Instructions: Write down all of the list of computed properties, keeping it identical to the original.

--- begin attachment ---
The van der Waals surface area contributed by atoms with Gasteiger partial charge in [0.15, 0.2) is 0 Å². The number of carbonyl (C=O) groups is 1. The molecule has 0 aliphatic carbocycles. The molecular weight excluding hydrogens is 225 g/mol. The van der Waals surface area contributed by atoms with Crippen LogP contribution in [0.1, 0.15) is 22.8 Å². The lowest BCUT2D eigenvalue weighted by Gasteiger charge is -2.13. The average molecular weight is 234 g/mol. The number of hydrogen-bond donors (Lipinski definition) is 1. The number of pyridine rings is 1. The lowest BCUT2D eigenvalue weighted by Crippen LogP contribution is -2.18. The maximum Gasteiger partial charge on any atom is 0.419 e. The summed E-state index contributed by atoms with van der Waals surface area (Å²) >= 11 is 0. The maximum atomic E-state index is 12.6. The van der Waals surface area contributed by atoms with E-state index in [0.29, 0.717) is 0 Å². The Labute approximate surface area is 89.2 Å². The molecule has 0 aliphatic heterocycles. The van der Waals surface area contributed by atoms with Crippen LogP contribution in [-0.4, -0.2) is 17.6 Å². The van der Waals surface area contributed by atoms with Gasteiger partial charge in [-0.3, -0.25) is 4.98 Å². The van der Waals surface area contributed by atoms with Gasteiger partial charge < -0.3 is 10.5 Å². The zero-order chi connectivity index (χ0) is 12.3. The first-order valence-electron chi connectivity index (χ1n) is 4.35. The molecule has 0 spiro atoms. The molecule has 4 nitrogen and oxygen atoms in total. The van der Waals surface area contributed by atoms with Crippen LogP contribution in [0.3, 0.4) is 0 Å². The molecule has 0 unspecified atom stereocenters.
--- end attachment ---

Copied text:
The van der Waals surface area contributed by atoms with Gasteiger partial charge in [0.15, 0.2) is 0 Å². The number of carbonyl (C=O) groups is 1. The molecule has 0 aliphatic carbocycles. The molecular weight excluding hydrogens is 225 g/mol. The van der Waals surface area contributed by atoms with Crippen LogP contribution in [0.1, 0.15) is 22.8 Å². The lowest BCUT2D eigenvalue weighted by Gasteiger charge is -2.13. The average molecular weight is 234 g/mol. The number of hydrogen-bond donors (Lipinski definition) is 1. The number of pyridine rings is 1. The lowest BCUT2D eigenvalue weighted by Crippen LogP contribution is -2.18. The maximum Gasteiger partial charge on any atom is 0.419 e. The summed E-state index contributed by atoms with van der Waals surface area (Å²) >= 11 is 0. The maximum atomic E-state index is 12.6. The van der Waals surface area contributed by atoms with E-state index in [0.29, 0.717) is 0 Å². The Labute approximate surface area is 89.2 Å². The molecule has 0 aliphatic heterocycles. The van der Waals surface area contributed by atoms with Crippen LogP contribution in [-0.4, -0.2) is 17.6 Å². The van der Waals surface area contributed by atoms with Gasteiger partial charge in [-0.3, -0.25) is 4.98 Å². The van der Waals surface area contributed by atoms with Gasteiger partial charge < -0.3 is 10.5 Å². The zero-order chi connectivity index (χ0) is 12.3. The first-order valence-electron chi connectivity index (χ1n) is 4.35. The molecule has 0 spiro atoms. The molecule has 4 nitrogen and oxygen atoms in total. The van der Waals surface area contributed by atoms with Crippen LogP contribution in [0.3, 0.4) is 0 Å². The molecule has 0 unspecified atom stereocenters.